Can they be sincerely penitent, and then go and transgress again immediately, in the same way as they did before? How can we believe you if you transgress again and again, and do not forsake your sin? We know a tree by its fruit; and you who are penitent will bring forth works of repentance. I have often thought it was a very beautiful instance, showing the power of penitence which a pious minister once related. He had been preaching on penitence, and had in the course of his sermon spoken of the sin of stealing. On his way home a labourer came alongside of him, and the minister observed that he had something under his smock-frock. He told him he need not accompany him farther; but the man persisted. At last he said, “I have a spade under my arm which I stole up at that farm; I heard you preaching about the sin of stealing, and I must go and put it there again.” That was sincere penitence which caused him to go back and replace the stolen article. It was like those South Sea Islanders, of whom we read, who stole the missionaries’ articles of apparel and furniture, and everything out of their houses; but when they were savingly converted they brought them all back. But many of you say you repent, yet nothing comes of it; it is not worth the snap of the finger. People sincerely repent, they say, that they should have committed a robbery, or that they have kept a gambling-house; but they are very careful that all the proceeds shall be laid out to their hearts’ best comfort. True repentance will yield “works meet for repentance;” it will be practical repentance. Yet farther. You may know whether your repentance is practical by this test. Does it last or does it not?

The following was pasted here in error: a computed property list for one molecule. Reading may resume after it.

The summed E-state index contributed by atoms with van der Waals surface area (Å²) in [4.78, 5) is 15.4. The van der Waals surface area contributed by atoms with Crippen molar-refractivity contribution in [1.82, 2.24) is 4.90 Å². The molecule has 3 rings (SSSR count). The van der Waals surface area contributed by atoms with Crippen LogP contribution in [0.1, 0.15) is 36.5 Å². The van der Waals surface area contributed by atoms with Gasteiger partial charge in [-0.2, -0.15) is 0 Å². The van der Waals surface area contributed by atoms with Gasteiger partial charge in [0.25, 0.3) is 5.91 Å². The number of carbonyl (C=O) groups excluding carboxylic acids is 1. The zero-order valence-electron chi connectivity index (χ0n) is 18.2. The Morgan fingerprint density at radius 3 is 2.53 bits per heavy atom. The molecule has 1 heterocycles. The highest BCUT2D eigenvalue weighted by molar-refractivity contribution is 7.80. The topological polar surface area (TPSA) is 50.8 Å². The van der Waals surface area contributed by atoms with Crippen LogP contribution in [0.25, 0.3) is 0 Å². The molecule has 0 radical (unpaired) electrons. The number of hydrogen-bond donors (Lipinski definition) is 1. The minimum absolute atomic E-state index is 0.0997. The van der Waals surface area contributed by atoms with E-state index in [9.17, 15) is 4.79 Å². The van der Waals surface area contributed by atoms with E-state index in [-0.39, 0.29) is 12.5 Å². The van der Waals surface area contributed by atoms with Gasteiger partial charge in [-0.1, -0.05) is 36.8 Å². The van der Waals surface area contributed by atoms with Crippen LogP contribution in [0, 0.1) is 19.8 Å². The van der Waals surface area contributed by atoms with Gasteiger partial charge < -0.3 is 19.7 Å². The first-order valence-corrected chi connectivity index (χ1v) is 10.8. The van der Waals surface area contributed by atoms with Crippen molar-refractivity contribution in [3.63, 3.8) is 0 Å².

For meditation: As with faith, repentance without works is dead. Jesus could tell that the repentance of Zacchaeus was practical and real (Luke 19:8-9).
“The witnesses laid aside their robes at the feet of a young man named Saul. They went on stoning Stephen as he called on the Lord and said, ‘Lord Jesus, receive my spirit!’” – Acts 7:58-60 NASB
When he arrived in America in December 1891, Samuel Morris did not know anyone. He had journeyed across the Atlantic from his native Africa, driven to grow in his faith and particularly to meet Pastor Stephen Merritt. On the day he arrived, through miraculous circumstances, he met Merritt, telling him, “I have just come from Africa to talk to you about the Holy Ghost!”
Although just nineteen, Samuel had the right priorities. He had given up everything to grow closer to God. That first night in America, he led 17 men to the Lord at a prayer meeting.
Trusting totally in God, he enrolled in Taylor University, where he made a dramatic impact. Lives were transformed by his faith, his hunger for the Word, and his prayers, which he called “talking to my Father.”
In May 1893, Samuel died after contracting a severe cold. He was only twenty-one. Although his life was brief, he touched countless people. Inspired by his dream of returning to Africa, many students became missionaries. Others experienced life-changing transformations.
The Taylor University president described Morris as “a divinely sent messenger of God,” sharing how he moved others with his “simple faith in God.”
The Bible describes how Stephen, another young man, also died at a young age. Yet he left an example that changed the life of Saul of Tarsus and others. Remember, God can use you. Hunger for His presence. Be ready to serve Him.